Serving as the official scorer did not detract from doing my job as a writer, probably enhanced it in becoming more aware of the finer aspects of the game. What was burdensome was filling out the triplicate boxscore carbons. I felt a lot of pressure in making sure everthing was perfect. I noticed you were using a computerized scoresheet—what a dream. I can remember my scorebooks looked like a chicken had walked and pecked its way through my pages. (I still use a BBWAA book for my senior teams).
Note: Pat added that he was disappointed during his 2018 visit that 98-year-old Sid Hartman, still a columnist for the Minneapolis paper, was not there; “I was disappointed not to see Sid, who used to call me Mr. Scoop. ‘The Major was right to run you out of the clubhouse, ’ he would remind me.”
From the editor: Official scorers often have to assign a win to a reliever when a starting pitcher does not go five innings but leaves with a lead that his team holds. Less frequent is the application of Rule 9.17(c), to wit:
The official scorer shall not credit as the winning pitcher a relief pitcher who is ineffective in a brief appearance, when at least one succeeding relief pitcher pitches effectively in helping his team maintain its lead. In such a case, the official scorer shall credit as the winning pitcher the succeeding relief pitcher who was most effective, in the judgment of the official scorer.
Rule 9.17(c) Comment: The official scorer generally should, but is not required to, consider the appearance of a relief pitcher to be ineffective and brief if such relief pitcher pitches less than one inning and allows two or more earned runs to score (even if such runs are charged to a previous pitcher).
Up until this season, I had only attended one professional game (out of about 2,500) that this occurred: July 11, 1975, Los Angeles at St. Louis. However, I was able to apply this rule in a game when I was official scorer on July 14, Tampa Bay at Minnesota.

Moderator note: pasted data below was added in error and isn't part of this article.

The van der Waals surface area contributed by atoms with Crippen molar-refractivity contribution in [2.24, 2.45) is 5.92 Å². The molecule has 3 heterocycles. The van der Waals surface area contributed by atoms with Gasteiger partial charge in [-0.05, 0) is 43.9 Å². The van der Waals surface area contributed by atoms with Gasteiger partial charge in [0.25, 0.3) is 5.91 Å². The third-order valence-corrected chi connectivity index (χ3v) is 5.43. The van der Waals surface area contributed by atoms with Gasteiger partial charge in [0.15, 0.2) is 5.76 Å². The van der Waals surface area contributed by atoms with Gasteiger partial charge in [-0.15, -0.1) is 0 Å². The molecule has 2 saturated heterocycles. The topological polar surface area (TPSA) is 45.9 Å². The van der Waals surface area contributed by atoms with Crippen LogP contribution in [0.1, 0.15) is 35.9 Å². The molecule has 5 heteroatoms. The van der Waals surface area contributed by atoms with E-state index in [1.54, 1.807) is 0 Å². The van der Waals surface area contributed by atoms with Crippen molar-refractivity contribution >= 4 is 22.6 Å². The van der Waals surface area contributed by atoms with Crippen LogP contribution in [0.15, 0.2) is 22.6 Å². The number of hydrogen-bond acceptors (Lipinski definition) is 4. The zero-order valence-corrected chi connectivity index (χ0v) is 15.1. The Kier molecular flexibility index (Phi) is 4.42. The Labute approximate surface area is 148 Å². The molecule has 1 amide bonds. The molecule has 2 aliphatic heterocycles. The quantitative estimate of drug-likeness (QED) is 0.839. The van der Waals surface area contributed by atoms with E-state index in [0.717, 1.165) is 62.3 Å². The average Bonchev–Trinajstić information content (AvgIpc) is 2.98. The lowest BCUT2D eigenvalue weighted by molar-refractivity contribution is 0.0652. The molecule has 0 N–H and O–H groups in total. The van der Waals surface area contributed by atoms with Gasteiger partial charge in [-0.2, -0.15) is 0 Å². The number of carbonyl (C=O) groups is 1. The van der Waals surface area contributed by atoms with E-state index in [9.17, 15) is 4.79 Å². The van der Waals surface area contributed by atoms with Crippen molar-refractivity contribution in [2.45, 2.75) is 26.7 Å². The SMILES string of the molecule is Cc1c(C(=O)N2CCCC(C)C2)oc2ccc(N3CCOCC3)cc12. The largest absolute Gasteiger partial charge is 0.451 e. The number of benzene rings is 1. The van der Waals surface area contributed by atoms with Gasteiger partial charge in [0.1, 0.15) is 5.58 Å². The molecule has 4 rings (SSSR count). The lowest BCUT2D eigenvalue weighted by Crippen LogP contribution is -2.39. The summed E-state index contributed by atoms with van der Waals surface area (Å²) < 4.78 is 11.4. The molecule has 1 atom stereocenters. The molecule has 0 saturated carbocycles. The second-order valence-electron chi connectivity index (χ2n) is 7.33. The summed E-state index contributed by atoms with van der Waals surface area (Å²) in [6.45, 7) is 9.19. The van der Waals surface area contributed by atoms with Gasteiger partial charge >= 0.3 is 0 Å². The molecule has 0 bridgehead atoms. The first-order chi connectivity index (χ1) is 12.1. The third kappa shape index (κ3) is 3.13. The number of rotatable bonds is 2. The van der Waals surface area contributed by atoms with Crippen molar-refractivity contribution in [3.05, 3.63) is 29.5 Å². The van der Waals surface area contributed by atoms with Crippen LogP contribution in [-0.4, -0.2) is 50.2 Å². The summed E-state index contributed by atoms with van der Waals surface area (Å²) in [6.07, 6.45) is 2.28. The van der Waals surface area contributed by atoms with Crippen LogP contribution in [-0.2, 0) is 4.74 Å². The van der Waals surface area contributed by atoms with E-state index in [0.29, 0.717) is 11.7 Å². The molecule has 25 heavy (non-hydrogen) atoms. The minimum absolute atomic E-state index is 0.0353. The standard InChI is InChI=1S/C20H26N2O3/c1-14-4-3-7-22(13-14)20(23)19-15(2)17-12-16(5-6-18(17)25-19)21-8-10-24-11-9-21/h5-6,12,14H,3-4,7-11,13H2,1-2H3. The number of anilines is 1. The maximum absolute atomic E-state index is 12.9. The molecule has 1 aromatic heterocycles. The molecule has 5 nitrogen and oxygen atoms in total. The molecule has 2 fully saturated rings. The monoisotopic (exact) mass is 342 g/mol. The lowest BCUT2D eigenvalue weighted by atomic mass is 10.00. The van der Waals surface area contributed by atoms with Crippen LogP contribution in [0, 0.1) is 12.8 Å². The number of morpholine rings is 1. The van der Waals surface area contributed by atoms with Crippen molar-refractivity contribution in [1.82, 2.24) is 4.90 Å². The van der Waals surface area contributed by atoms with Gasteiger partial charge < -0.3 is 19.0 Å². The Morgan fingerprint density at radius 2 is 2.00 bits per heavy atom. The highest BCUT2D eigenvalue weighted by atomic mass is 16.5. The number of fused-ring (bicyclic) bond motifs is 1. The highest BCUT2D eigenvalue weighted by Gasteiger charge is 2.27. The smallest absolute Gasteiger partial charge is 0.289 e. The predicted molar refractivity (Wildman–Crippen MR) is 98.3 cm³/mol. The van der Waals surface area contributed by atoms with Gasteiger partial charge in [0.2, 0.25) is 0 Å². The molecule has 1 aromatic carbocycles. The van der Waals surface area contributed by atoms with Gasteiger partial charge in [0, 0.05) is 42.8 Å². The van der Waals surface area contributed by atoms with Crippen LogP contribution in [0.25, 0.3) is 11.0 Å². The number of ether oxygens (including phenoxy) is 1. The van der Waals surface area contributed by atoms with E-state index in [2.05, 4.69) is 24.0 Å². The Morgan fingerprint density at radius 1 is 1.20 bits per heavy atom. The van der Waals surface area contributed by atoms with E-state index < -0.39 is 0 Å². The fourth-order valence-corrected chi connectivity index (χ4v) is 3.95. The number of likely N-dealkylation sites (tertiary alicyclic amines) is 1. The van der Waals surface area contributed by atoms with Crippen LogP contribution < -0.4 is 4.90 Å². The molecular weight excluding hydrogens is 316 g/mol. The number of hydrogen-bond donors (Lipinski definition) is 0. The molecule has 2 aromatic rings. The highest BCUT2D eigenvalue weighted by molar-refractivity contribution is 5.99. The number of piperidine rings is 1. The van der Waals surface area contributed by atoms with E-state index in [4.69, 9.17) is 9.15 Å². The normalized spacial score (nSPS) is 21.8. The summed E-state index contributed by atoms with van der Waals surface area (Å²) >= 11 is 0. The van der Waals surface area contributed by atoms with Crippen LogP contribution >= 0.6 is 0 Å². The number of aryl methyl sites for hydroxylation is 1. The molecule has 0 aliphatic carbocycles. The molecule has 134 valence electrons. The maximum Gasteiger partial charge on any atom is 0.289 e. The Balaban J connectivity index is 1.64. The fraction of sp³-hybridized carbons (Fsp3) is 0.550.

Adam Kolarek relieved Diego Castillo to start the last of the sixth, with Tampa Bay ahead 4-2. The Twins scored four off Kolarek, who pitched the full inning and became the pitcher of record when the Rays scored five runs in the top of the seventh on their way to a 19-6 win. Jaime Schultz started the last of the seventh and pitched 2-2/3 innings, allowing three walks and no runs. Schultz was credited with the pitching victory, his first in the majors, as Kolarek’s performance was deemed brief and ineffective.
After the game, @TwinsRadio posted on its Twitter account: Finally, Adam Kolarek not credited with the win despite being pitcher of record when his team took the lead...HAD he gotten the win, he would’ve become just the 5th player in MLB history to get the ‘W’ despite pitching just 1 in, surrendering 4+ R and 5+ hits. (last in AUG ‘04)
Here are the other instances of pitchers meeting the above criteria:
- Jack Knott, St. Louis Browns at home vs. Philadelphia Athletics, May 22, 1934—Game was tied 6-6 when Knott entered in the top of the ninth and gave up 5 runs (all earned) and 5 hits in 1 inning. The Browns scored six runs in the last of the ninth for a 12-11 win.
- Bruce Ruffin, Colorado Rockies at home vs. New York Mets, June 7, 1994—Colorado led 8-4 when Ruffin entered the game in the top of the eighth. He gave up 4 runs (all earned) and 5 hits in 1 inning. The Rockies scored 2 in the last of the eighth for a 10-8 win. Mike Munoz pitched the top of the ninth and got the save (his only save of the season).
- Mike Williams, Pittsburgh at Colorado, August 31, 1999—Pittsburgh led 8-4 when Williams entered in the bottom of the ninth. He gave up 4 runs (all earned) and 6 hits in 1 inning. Pittsburgh scored a run in the top of the 10th. Jose Silva pitched the bottom of the 10th and got the save as Dante Bichette was thrown out at the plate to end the game as he tried to score the tying run on a double by Vinny Castilla.